History

Construction on the newest facility at the University of Maryland Medical Center is expected to be completed in 2013. This building will mark Phase IV of the University of Maryland Medical Center's strategic facilities expansion plan.

Other buildings involved in the expansion plan include the existing Shock Trauma Center, which opened in 1989 - Phase I; the Homer Gudelsky Building, which opened in 1994 - Phase II; and the Harry & Jeanette Weinberg Building, which opened in phases in 2003 and 2006 - Phase III.

Click on the links below or scroll down the page to learn more about each building:

Phase I: R Adams Cowley Shock Trauma Center (1989)

The University of Maryland Medical Center's existing eight-story, state-of-the-art R Adams Cowley Shock Trauma Center was named after Dr. R Adams Cowley, a pioneer in trauma care. This facility opened in 1989 and has its own surgery suites, intensive care units, CT scanners and diagnostic imaging. It combines the highest level of patient care and teaching with research, leading to some of the most important advances in therapy for the critically injured.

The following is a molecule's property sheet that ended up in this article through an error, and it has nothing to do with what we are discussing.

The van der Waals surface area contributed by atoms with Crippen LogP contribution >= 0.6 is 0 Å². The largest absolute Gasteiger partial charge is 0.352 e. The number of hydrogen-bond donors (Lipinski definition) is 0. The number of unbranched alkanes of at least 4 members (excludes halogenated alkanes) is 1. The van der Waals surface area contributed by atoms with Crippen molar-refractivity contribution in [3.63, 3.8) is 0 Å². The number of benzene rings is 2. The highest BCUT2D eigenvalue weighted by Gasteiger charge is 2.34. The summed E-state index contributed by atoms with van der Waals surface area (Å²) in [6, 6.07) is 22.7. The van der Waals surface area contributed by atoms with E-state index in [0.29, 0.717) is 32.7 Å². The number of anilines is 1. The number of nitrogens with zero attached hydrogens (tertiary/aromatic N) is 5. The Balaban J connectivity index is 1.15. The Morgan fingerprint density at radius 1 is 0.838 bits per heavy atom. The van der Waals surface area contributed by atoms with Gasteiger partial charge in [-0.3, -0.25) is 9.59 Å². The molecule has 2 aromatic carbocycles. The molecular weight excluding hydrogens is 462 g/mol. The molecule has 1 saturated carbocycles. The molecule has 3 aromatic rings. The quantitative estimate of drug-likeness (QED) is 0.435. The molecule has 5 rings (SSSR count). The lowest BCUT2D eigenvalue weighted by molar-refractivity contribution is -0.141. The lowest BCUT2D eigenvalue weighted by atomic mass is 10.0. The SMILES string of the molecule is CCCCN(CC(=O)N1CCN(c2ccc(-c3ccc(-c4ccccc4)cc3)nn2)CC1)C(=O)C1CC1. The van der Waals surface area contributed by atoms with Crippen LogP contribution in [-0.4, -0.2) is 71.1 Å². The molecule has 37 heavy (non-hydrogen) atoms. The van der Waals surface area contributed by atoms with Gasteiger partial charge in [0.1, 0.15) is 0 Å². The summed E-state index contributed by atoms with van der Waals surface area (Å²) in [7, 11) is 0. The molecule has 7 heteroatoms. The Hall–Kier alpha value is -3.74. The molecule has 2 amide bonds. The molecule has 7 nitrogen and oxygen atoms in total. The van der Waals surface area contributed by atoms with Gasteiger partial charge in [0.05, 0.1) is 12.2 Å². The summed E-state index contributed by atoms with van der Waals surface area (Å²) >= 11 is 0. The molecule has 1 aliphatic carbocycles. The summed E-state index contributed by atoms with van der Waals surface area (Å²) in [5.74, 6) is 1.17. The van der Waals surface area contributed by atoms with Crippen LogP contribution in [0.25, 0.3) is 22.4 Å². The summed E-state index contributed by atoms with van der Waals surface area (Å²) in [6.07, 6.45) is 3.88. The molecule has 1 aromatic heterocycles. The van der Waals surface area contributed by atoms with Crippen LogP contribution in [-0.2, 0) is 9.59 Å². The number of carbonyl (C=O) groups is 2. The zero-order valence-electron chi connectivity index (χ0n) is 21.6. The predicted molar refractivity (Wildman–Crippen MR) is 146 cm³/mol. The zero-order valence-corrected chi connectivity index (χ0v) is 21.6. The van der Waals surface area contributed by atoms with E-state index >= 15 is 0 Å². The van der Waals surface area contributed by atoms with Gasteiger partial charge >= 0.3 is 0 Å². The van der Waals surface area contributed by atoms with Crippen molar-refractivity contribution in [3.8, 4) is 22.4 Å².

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Phase II: Homer Gudelsky Building (1994)

This facility, which opened in 1994, is named for noted philanthropist and local area real estate developer Homer S. Gudelsky. It is a 10-story facility that houses dedicated patient floors for neurocare, cardiac care, cancer care and organ transplantation.

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Phase III: Harry & Jeanette Weinberg Building (2003 & 2006)

Funded by the Harry & Jeanette Weinberg Foundation, this facility is one of the nation's most technologically advanced surgical facilities. Nurses, physicians and other staff played a major role in the design of the new clinical areas, which house spacious units for medical intensive care, cardiac surgery intensive care and telemetry and surgical acute care. The building also features state-of-the-art radiology facilities as well as the Adult and Pediatric Emergency Departments.

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This page was last updated: May 7, 2013

         
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